August 8, 2021
What We Are Fighting For
Only a handful of America’s national parks permit cattle grazing. One-third of the Point Reyes National Seashore—some 18,000 acres of what was once California’s coastal prairie—are dedicated to the exclusive use of two dozen ranchers. Nearly 6,000 cattle graze in the Seashore, more than there are Tule elk on the planet. Cows outnumber the native elk in the park 10 to 1. These rare elk are dying by the hundreds because their range and water are reserved for cattle. But the problems at the Seashore extend far beyond elk. Restore Point Reyes Seashore is fighting to reform management failures that threaten the future of the park itself—water pollution, overgrazing, soil erosion, greenhouse gas emissions from cattle, loss of native habitats, endangered species. We are raising awareness, inspiring public involvement, and taking appropriate action—including in the courts. We don’t engage in nor endorse anyone breaking the law—including the National Park Service. Our goal is to require the Park Service to follow the law and manage our national parks, wildlife and resources therein “unimpaired for future generations.”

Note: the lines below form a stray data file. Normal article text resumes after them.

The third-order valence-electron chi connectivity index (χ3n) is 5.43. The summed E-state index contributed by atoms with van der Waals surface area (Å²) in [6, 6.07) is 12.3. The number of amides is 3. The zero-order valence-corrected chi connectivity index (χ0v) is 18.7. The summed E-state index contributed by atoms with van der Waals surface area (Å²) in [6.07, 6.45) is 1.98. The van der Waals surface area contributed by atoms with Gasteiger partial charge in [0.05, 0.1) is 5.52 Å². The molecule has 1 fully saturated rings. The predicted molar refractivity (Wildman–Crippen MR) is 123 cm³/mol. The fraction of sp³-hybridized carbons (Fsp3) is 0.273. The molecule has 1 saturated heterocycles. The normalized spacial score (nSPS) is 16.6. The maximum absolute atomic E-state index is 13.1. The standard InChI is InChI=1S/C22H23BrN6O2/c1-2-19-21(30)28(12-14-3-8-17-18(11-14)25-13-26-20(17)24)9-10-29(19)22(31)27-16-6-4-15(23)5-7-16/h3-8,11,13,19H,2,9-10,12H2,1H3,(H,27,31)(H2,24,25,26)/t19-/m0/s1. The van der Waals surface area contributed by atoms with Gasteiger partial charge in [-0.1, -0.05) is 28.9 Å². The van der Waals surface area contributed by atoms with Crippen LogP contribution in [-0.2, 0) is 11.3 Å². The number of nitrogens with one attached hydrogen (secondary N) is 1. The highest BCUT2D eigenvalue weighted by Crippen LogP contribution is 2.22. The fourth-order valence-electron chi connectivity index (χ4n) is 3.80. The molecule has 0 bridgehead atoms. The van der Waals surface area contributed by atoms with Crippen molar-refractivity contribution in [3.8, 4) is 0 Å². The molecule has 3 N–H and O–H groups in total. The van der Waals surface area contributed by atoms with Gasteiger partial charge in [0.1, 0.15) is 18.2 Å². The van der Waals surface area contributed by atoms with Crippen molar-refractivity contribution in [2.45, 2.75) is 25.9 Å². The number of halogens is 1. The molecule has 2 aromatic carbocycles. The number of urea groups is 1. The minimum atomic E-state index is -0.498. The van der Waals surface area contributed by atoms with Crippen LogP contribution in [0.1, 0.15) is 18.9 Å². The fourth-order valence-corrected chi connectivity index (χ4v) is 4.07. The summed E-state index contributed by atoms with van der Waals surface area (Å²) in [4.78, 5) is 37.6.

Read: The Battle Over Point Reyes Tule Elk
This Land is Your Land
America’s national parks belong to all of us. But the National Park Service puts cattle first at Point Reyes National Seashore. Public dollars purchased these beautiful coastal lands 60 years ago but beef and dairy ranching continues, despite strong public opposition. Every year more than 2 million people come to the Seashore to be in nature, hoping to glimpse rare wildlife like the migrating whales and majestic Tule elk. But few visitors to the park know of the threats to this fragile ecosystem from the thousands of cattle that graze 24/7 on these public lands. Why does the National Park Service continue to permit privately owned dairies and beef operations to profit in the park, despite the damage to the land, water, wildlife and climate?